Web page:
On appeal, Jeff emphasized that it was (1.) improper for his employer to consider prospecting reports that were missing on the days Jeff received medical treatment and that his sales expectations should have been adjusted because of the many days of treatment and FMLA leave, and (2.) his manager “set him up to fail” by insisting on the hastily scheduled sales ride along.

The Appeals Court reversed the lower court’s finding that Jeff’s employer did not violate Jeff’s rights under the FMLA. Among other reasons, the Appeals Court found that Jeff suffered from a serious health condition and was unable to perform his job several days in August and September 2007. The Appeals Court also held that there was enough evidence of Jeff’s claim that he verbally advised his manager of his health issues and his need for “days off.” Similarly, the Appeals Court found that allowing an employer to fire an employee based on the employee’s failing to satisfy full-time performance expectations in light of the reality of, in essence, less than full-time work, because of the rightful use of FMLA leave would make an employee’s leave and protection under the FMLA “illusory.” Finally, the Appeals Court found that Jeff was not given enough notice to set up the sales ride along with his manager and the quick request for the sales ride along was “suspicious.”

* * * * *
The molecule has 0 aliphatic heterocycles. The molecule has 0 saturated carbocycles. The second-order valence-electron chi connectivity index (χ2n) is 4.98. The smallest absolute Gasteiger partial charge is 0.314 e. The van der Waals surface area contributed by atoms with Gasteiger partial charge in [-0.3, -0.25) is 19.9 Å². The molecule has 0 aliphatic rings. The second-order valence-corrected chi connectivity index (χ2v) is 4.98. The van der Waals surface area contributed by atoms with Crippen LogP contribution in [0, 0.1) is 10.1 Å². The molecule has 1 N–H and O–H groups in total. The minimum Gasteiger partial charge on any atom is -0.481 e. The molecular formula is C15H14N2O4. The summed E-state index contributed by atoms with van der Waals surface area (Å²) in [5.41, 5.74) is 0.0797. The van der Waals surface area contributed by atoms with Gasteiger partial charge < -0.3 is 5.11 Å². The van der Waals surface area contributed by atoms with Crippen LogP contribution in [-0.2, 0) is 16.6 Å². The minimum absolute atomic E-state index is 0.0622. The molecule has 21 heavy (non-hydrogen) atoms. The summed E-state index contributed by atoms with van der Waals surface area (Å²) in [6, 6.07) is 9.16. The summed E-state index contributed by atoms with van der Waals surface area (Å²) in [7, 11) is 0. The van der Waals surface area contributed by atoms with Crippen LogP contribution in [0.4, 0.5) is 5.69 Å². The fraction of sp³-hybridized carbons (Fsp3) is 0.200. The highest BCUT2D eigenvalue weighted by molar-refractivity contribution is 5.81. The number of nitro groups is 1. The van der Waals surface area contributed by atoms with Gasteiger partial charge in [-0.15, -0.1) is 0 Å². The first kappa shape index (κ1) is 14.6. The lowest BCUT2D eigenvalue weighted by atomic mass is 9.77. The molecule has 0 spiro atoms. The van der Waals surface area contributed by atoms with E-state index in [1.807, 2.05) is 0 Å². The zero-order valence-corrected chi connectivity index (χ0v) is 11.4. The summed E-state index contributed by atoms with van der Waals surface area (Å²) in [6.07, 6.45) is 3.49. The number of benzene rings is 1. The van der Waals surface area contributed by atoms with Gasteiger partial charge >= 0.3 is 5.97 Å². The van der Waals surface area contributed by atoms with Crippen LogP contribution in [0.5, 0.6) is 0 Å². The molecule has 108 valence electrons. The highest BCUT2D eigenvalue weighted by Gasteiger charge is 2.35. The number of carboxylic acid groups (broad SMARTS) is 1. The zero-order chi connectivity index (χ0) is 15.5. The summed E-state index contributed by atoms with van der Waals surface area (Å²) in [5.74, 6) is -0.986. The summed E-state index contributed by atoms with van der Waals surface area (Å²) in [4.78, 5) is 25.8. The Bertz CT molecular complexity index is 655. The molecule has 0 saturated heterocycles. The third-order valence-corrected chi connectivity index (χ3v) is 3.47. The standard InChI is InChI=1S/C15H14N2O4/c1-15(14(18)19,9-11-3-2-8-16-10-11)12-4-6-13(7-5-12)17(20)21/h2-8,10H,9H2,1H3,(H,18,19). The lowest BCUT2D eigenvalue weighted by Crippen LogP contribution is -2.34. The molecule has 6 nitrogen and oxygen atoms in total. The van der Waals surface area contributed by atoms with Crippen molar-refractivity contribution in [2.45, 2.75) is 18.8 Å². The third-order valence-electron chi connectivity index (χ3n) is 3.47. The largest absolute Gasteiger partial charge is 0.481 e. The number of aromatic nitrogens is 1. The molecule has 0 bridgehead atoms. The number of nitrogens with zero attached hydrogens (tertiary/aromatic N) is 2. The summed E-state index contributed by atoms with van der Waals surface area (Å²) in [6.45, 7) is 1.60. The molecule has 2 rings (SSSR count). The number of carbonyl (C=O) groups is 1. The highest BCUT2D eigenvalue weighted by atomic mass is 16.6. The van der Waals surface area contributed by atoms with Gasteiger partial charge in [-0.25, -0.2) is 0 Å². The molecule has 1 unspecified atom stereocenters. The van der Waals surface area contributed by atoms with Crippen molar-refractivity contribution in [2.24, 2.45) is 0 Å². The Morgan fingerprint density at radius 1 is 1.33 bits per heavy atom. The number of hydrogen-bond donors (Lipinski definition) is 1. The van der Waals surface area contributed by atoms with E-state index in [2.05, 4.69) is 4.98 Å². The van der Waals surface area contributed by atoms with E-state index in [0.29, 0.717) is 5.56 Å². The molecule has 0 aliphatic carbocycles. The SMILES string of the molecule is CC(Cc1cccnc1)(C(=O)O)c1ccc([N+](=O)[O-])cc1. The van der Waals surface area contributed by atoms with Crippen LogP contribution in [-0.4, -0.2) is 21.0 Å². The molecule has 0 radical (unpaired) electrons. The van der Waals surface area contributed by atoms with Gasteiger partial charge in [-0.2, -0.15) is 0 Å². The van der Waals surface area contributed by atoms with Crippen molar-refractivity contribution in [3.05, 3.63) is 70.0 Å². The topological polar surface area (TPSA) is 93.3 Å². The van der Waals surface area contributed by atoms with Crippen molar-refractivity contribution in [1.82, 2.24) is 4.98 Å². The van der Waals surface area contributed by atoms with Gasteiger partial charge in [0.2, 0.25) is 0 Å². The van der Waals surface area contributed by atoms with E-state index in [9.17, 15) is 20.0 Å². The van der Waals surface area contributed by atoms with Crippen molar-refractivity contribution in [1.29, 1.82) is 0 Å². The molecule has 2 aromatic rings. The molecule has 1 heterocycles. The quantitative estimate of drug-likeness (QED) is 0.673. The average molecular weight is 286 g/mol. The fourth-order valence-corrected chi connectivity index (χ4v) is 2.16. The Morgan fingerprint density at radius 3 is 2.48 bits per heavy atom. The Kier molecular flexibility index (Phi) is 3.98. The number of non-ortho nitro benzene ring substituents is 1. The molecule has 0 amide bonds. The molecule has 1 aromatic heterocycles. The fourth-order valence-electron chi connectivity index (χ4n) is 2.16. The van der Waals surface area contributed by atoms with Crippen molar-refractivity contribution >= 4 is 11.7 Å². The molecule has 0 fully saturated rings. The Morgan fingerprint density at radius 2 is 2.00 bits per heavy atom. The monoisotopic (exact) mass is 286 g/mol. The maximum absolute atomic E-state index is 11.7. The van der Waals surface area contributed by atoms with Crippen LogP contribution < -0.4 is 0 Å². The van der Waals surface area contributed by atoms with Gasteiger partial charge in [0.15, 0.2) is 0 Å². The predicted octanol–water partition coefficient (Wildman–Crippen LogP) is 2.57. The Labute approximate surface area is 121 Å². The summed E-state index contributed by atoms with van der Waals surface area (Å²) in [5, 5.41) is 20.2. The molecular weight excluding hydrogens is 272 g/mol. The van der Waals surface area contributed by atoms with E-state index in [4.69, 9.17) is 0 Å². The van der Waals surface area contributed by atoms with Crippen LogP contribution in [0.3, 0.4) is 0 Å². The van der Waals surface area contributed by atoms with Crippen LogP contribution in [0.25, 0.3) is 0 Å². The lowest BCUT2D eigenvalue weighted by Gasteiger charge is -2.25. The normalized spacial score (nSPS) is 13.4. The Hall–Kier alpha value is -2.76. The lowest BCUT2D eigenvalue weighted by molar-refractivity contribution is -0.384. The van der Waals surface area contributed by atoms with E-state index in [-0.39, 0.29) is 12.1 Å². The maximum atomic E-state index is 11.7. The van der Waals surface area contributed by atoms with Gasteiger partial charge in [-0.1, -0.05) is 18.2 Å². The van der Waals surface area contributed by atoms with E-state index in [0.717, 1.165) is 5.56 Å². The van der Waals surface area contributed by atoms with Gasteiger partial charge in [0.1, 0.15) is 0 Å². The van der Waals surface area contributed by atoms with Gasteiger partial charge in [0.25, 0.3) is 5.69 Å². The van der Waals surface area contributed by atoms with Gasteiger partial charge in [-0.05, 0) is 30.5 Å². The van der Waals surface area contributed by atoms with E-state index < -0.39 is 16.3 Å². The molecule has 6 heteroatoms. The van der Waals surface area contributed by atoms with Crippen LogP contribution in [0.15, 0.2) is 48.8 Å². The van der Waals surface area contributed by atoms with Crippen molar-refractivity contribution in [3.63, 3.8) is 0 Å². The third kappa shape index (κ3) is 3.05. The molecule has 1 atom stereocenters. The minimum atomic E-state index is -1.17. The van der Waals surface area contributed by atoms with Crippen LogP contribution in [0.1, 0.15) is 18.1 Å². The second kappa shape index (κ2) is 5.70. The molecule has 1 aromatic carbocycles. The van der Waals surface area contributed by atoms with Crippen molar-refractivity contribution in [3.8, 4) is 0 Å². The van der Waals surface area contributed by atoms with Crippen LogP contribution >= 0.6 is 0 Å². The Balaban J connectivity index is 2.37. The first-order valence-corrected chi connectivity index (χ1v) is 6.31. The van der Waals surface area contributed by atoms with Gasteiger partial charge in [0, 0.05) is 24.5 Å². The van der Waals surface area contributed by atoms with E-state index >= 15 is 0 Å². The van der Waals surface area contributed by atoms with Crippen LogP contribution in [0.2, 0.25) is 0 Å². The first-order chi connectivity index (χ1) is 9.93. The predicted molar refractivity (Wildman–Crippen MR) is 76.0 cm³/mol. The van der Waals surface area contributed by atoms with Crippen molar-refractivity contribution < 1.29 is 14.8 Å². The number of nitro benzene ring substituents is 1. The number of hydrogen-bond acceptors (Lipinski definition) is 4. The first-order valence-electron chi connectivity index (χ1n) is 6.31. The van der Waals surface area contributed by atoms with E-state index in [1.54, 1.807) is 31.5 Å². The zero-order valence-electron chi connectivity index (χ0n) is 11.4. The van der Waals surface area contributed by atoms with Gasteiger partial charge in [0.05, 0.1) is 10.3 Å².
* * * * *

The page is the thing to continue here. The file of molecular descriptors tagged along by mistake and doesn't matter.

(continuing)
The ultimate effect of the different reasoning of the Appeals Court was that Jeff would be given the chance to try his case to a jury, which is not the ideal venue for Jeff’s employer to be defending a termination based on a period of performance that included the use of FMLA leave. The FMLA does not have an absolute bar that prevents employers from terminating employees who are on FMLA leave. The lesson from Pagel, however, is that the employer’s evidence for employee termination has to be overwhelming and clear and is neither potentially directly or indirectly related to the employee’s rightful use of FMLA leave.

Written Health Plan Document Trumps Corporate Practice: Self-insured employer denied stop loss coverage for health claim in excess of $250,000 because of ineligible employee

August 31, 2012 at 10:02 am | Posted in COBRA, FMLA | Leave a comment
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Clarcor, a manufacturing business in Tennessee, sponsored a self-insured health plan for its employees which it supplemented with stop-loss insurance coverage for participant health claims exceeding $250,000. Plan eligibility was conditioned on a Clarcor employee working 40 hours a week for three consecutive months. Employee Plan eligibility could be lost for a number of reasons, including termination of employment.